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Case Study 5: Exploring Biocultural Diversity Through Art

Case Study 5: Exploring Biocultural Diversity Through Art

Within the Sahtú region of the Northwest Territories, ecological dynamics have been shaped by the cultural diversity of Dene people and their connections to the environment for thousands of years. The biocultural diversity in this region is apparent in the different linguistic and cultural variations between communities, however the extent of biocultural diversity can be difficult to measure. The idea of using visual art in combination with scientific methods has been thought to be an effective way to measure and convey biocultural diversity, people’s experiences and their relationship with the environment.

A research study by Polfus et al. (2017) used this idea to illustrate the relationship between Dene cultural diversity and caribou intraspecific variation within the Sahtú region. This research study stemmed from the Sahtú Renewable Resources Board and local Renewable Resources Councils wanting to reframe their research approaches and management plans to include traditional knowledge and Dene laws. This study focuses on exploring questions about biocultural diversity and learning about the connections between Dene and Metis place-based knowledge and caribou variation.

The methods to this research involved several advisory group meetings with the research team, Elders and community members to develop research questions, identify methods, create a plan and share traditional and scientific knowledge about caribou. The traditional knowledge shared focused on the understanding of caribou variation from the Dene people, how they recognize the variation and the language used to explain it. The scientific knowledge focused on methods used to collect and analyze caribou DNA. Weaving together both of these knowledge systems allows for a well-rounded, more holistic approach to better understanding the variation of caribou and biocultural diversity in the Sahtú region. Visuals, such as a flow chart, were created and used to explain the research process and methods, as well as to help the Dene people share their own knowledge and understanding of caribou. A mind map was created to summarize and display the main themes of caribou behaviours, genetics, relationships, language and traditional knowledge from the Dene people.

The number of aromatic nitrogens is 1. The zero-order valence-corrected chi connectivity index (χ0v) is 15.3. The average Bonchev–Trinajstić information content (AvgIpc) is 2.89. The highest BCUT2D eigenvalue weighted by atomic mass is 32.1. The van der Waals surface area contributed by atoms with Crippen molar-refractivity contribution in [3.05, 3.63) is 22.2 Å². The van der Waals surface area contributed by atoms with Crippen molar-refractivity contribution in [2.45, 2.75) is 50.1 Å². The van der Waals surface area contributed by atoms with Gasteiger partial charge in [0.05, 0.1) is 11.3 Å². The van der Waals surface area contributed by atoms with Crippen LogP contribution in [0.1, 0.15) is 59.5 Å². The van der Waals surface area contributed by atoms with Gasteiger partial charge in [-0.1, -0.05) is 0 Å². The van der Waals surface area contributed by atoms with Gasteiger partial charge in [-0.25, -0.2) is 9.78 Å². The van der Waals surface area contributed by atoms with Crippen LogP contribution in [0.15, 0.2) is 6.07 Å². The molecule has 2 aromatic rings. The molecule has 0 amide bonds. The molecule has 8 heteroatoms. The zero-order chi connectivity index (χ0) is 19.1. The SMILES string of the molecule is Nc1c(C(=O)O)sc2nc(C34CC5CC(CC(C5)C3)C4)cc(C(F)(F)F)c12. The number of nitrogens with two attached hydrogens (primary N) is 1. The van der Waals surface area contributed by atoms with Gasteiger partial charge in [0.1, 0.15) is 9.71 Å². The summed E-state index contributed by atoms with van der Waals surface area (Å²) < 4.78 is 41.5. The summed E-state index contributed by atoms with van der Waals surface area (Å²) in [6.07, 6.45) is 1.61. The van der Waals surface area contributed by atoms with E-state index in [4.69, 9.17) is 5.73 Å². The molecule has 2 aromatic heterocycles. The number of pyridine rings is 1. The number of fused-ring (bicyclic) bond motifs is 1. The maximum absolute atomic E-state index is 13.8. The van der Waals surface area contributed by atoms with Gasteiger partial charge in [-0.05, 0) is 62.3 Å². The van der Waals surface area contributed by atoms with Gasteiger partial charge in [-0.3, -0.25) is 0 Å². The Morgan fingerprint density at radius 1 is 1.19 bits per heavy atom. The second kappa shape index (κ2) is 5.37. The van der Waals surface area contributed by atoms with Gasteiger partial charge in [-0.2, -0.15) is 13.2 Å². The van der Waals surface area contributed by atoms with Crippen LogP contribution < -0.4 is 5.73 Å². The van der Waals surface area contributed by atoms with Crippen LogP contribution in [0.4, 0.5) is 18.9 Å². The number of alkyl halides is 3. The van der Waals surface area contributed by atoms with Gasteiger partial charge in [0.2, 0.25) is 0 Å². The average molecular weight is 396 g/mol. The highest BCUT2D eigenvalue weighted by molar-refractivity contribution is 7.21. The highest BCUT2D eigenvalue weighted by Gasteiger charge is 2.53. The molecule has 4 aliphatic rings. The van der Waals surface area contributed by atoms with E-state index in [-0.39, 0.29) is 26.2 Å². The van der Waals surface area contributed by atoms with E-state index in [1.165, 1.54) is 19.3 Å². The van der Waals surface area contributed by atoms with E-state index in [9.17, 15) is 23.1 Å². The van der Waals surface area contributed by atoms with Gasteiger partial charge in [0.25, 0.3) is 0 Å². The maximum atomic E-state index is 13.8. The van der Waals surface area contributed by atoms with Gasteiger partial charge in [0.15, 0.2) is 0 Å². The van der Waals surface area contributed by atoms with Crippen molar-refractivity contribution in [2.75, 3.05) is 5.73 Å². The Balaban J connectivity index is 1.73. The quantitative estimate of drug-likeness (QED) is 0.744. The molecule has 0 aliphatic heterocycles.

This study found that the use of visuals during explanations of scientific methods and data were very beneficial and helped community members better understand the research. This brought forward the similarities and differences between the two knowledge systems, ultimately using art as a method of communication as the language barrier was a significant challenge.

“Traditional knowledge and language relating to caribou variation would have been much more difficult without the use of original illustrations and the visual participation of Dene collaborators”– Polfus et al. (2017)

By weaving Indigenous knowledge systems with western science, there is a potential to learn more about caribou variation through means that are not as western science informed, such as art, that are still able to discuss biodiversity and genetic variation within a region. The use of visuals helps the transfer of knowledge systems between the community and researchers, ensuring everyone can easily understand the research in a generalized, less scientific way.

Reference; Polfus, J. L., Simmons, D., Neyelle, M., Bayha, W., Andrew, F., Andrew, L., Merkle, B. G., Rice, K. & Manseau, M. (2017). Creative convergence: exploring biocultural diversity through art. Ecology and Society, 22(2).


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